The "Inside Story Behind the Lepy LP-838"
or
"Everything that You Never Wanted to Know about the LP-838, 2.1 Amplifier"



Please NOTE: Click on the various images in this article to ZOOM them to a much larger size.

I recently acquired a number of speakers, and desiring to sell them as packages with an amplifier, purchased a "Lepy LP-838, 2.1 Amplifier" on eBay for around $12.00 (shipping included).

I was interested to learn more about the amplifier (other than the sales hype) and went to Google to research. To my dismay, I could find almost NOTHING in terms of informed, authoritative and accurate information. I found a number of "audio enthusiast" forums where most of the "experts" are of the type that try to impress upon the readers their VAST expertise, experience and sophisticated insight by making groundless snide and disparaging remarks regarding the product, without providing the least iota of technical or objective information !!

Primarily, ALL that I could learn was from the sales specifications:

- All-aluminum and sand-blasting shell
- Low consumption and excellent thermal stability
- Total harmonic distortion: less than 0.4 percent
- S / N: 75dB
- Frequency response: 29 - 18KHz
- Distortion: less than 0.1 ( 1KHz )
- Output power: RMS 15W x 2CH, SUBWoofer 20W x 1CH(at 14.4V DC input)
- Supply voltage: 12 - 14.4V DC 3 - 5A

I was not able to find ANY information regarding the "inner workings" -- schematic, type of output transistors, configuration of the output power stage, circuit specs, user's guide, etc.

About all that I was able to learn from my research was that it is (supposedly) a "cheap, Chinese knockoff" of the Lepai LP-2020 Tripath Amplifier that really made a big boom in the audio field back around 1996. They were apparently very well made and provided astonishing power and clarity for their size and cost. They are no longer manufactured (as such) since the company that made them went out of business in 2007, and they had the patent rights on the exclusive output technology called a "Tripath Amplifier" ( a patented Class D configuration).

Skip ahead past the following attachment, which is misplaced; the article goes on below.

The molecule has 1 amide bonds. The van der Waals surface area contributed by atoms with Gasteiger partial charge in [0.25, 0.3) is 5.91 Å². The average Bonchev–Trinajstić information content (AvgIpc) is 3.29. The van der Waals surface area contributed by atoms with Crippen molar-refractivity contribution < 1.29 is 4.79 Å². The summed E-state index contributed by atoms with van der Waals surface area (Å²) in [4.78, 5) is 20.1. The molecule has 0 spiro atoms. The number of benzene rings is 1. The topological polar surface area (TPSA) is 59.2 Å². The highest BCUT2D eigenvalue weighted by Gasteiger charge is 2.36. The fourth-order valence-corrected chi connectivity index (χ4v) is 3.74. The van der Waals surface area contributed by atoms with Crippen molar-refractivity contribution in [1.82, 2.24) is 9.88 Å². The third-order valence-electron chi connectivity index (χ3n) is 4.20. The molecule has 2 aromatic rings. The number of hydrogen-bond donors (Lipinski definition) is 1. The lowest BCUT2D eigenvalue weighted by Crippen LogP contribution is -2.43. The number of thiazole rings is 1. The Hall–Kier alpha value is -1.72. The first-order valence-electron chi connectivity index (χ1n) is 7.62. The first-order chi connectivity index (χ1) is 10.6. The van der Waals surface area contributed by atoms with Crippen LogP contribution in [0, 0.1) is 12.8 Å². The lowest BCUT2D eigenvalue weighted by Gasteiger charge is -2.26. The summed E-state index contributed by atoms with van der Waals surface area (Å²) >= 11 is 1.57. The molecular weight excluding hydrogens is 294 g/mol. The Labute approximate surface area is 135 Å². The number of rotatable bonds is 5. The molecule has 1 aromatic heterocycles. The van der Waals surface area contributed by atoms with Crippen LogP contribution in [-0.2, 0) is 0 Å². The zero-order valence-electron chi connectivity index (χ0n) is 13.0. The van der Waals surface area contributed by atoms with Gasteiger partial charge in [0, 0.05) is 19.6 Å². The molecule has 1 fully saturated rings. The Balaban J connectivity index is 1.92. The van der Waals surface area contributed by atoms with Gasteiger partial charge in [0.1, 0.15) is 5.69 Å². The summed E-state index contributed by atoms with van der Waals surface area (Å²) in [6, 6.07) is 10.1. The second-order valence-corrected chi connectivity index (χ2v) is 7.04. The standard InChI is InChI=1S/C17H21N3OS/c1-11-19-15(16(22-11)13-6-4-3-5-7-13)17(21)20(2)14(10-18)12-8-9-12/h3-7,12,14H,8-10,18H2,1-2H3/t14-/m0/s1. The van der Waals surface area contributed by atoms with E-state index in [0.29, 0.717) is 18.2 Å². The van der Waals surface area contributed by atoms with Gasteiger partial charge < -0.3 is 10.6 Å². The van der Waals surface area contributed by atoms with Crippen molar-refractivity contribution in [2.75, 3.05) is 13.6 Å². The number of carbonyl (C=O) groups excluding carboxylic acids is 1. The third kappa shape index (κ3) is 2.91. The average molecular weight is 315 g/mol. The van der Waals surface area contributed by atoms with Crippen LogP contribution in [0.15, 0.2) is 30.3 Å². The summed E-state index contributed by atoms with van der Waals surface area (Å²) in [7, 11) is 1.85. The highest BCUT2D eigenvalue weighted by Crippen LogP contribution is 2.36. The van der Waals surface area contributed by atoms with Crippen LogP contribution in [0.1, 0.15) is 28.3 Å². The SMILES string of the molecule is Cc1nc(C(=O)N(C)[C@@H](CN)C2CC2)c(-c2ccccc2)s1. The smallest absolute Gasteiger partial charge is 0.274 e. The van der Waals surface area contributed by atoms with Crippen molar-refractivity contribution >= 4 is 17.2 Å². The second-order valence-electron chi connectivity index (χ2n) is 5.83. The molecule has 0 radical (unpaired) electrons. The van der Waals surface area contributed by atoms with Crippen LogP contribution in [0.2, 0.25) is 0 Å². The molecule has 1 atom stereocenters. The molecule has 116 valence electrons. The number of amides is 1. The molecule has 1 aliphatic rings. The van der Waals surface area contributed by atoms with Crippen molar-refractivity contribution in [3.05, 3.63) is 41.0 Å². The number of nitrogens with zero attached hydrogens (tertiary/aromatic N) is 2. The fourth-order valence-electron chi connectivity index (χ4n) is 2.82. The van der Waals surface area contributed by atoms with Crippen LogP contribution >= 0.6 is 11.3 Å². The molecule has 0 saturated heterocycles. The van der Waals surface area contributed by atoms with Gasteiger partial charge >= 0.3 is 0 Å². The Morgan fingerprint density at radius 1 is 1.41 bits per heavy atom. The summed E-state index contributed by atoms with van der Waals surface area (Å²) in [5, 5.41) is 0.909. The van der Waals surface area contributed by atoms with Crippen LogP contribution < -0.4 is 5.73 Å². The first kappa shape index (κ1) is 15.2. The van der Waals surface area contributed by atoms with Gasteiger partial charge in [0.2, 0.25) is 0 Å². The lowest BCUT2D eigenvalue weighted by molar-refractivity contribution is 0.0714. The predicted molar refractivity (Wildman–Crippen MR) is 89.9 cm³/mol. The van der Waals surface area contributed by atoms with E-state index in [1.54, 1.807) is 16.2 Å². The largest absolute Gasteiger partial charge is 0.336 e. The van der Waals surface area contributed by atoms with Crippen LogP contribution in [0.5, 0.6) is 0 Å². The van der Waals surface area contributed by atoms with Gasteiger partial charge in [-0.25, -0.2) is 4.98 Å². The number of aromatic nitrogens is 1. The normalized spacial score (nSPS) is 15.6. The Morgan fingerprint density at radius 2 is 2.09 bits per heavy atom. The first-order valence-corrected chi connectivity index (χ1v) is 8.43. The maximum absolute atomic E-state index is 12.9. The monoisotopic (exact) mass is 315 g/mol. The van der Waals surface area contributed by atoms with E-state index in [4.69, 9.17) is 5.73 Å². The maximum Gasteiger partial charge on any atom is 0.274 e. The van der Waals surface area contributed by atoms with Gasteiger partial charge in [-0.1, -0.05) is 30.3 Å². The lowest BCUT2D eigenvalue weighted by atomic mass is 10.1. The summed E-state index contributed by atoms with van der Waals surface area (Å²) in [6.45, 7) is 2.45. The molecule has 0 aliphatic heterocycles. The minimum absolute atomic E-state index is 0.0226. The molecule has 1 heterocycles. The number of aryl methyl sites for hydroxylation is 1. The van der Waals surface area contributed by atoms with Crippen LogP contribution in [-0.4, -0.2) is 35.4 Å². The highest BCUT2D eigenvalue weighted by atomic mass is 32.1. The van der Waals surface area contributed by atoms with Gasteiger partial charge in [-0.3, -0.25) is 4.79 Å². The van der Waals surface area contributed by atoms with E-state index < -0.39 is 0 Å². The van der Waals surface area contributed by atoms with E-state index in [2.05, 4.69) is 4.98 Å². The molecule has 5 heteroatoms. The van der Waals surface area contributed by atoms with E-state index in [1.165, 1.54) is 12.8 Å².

Class T was a registered trademark for a switching (class-D) audio amplifier, used for Tripath's amplifier technologies (patent filed on Jun 20, 1996). Similar designs have now been widely adopted by different manufacturers.

The covered products use a class-D amplifier combined with proprietary techniques to control the pulse width modulation to produce what is claimed to be better performance than other class-D amplifier designs. Among the publicly disclosed differences is real time control of the switching frequency depending on the input signal and amplified output. One of the amplifiers, the TA2020, was named one of the twenty-five chips that 'shook the world" by the IEEE Spectrum magazine.

The control signals in Class T amplifiers may be computed using digital signal processing or fully analog techniques. Currently available implementations use a loop similar to a higher order Delta-Sigma (or sigma-delta) modulator, with an internal digital clock to control the sample comparator. The two key aspects of this topology are that (1), feedback is taken directly from the switching node rather than the filtered output, and (2), the higher order loop provides much higher loop gain at high audio frequencies than would be possible in a conventional single pole amplifier.